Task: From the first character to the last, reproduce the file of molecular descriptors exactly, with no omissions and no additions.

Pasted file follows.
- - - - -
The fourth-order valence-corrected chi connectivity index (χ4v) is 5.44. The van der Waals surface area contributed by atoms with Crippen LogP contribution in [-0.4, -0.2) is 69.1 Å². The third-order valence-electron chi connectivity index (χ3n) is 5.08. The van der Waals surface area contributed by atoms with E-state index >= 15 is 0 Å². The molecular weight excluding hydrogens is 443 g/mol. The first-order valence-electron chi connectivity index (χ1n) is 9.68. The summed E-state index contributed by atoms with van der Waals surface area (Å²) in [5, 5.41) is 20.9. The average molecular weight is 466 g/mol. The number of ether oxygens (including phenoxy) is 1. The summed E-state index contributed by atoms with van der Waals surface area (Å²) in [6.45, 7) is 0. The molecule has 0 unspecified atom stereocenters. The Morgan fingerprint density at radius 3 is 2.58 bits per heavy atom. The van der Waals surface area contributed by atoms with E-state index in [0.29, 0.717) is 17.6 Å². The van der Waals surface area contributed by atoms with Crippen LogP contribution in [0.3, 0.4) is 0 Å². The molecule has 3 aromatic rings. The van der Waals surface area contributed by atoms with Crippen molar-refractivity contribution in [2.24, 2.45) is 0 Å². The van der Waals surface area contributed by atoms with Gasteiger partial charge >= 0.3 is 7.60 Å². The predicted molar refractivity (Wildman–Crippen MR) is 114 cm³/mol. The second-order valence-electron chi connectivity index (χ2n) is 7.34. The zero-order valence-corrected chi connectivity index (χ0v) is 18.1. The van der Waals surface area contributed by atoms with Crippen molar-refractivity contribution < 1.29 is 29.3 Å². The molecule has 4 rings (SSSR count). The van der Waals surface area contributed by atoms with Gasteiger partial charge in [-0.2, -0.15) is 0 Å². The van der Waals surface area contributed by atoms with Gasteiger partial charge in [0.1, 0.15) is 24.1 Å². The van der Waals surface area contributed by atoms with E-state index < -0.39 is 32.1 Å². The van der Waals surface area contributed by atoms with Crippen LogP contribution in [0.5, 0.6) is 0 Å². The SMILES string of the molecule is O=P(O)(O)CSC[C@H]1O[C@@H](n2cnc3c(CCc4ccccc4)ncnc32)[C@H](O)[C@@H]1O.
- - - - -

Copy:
The fourth-order valence-corrected chi connectivity index (χ4v) is 5.44. The van der Waals surface area contributed by atoms with Crippen LogP contribution in [-0.4, -0.2) is 69.1 Å². The third-order valence-electron chi connectivity index (χ3n) is 5.08. The van der Waals surface area contributed by atoms with E-state index >= 15 is 0 Å². The molecular weight excluding hydrogens is 443 g/mol. The first-order valence-electron chi connectivity index (χ1n) is 9.68. The summed E-state index contributed by atoms with van der Waals surface area (Å²) in [5, 5.41) is 20.9. The average molecular weight is 466 g/mol. The number of ether oxygens (including phenoxy) is 1. The summed E-state index contributed by atoms with van der Waals surface area (Å²) in [6.45, 7) is 0. The molecule has 0 unspecified atom stereocenters. The Morgan fingerprint density at radius 3 is 2.58 bits per heavy atom. The van der Waals surface area contributed by atoms with E-state index in [0.29, 0.717) is 17.6 Å². The van der Waals surface area contributed by atoms with Crippen LogP contribution in [0.3, 0.4) is 0 Å². The molecule has 3 aromatic rings. The van der Waals surface area contributed by atoms with Crippen molar-refractivity contribution in [2.24, 2.45) is 0 Å². The van der Waals surface area contributed by atoms with Gasteiger partial charge >= 0.3 is 7.60 Å². The predicted molar refractivity (Wildman–Crippen MR) is 114 cm³/mol. The second-order valence-electron chi connectivity index (χ2n) is 7.34. The zero-order valence-corrected chi connectivity index (χ0v) is 18.1. The van der Waals surface area contributed by atoms with Crippen molar-refractivity contribution < 1.29 is 29.3 Å². The molecule has 4 rings (SSSR count). The van der Waals surface area contributed by atoms with Gasteiger partial charge in [-0.2, -0.15) is 0 Å². The van der Waals surface area contributed by atoms with Gasteiger partial charge in [0.1, 0.15) is 24.1 Å². The van der Waals surface area contributed by atoms with E-state index < -0.39 is 32.1 Å². The van der Waals surface area contributed by atoms with Crippen LogP contribution in [0.5, 0.6) is 0 Å². The SMILES string of the molecule is O=P(O)(O)CSC[C@H]1O[C@@H](n2cnc3c(CCc4ccccc4)ncnc32)[C@H](O)[C@@H]1O.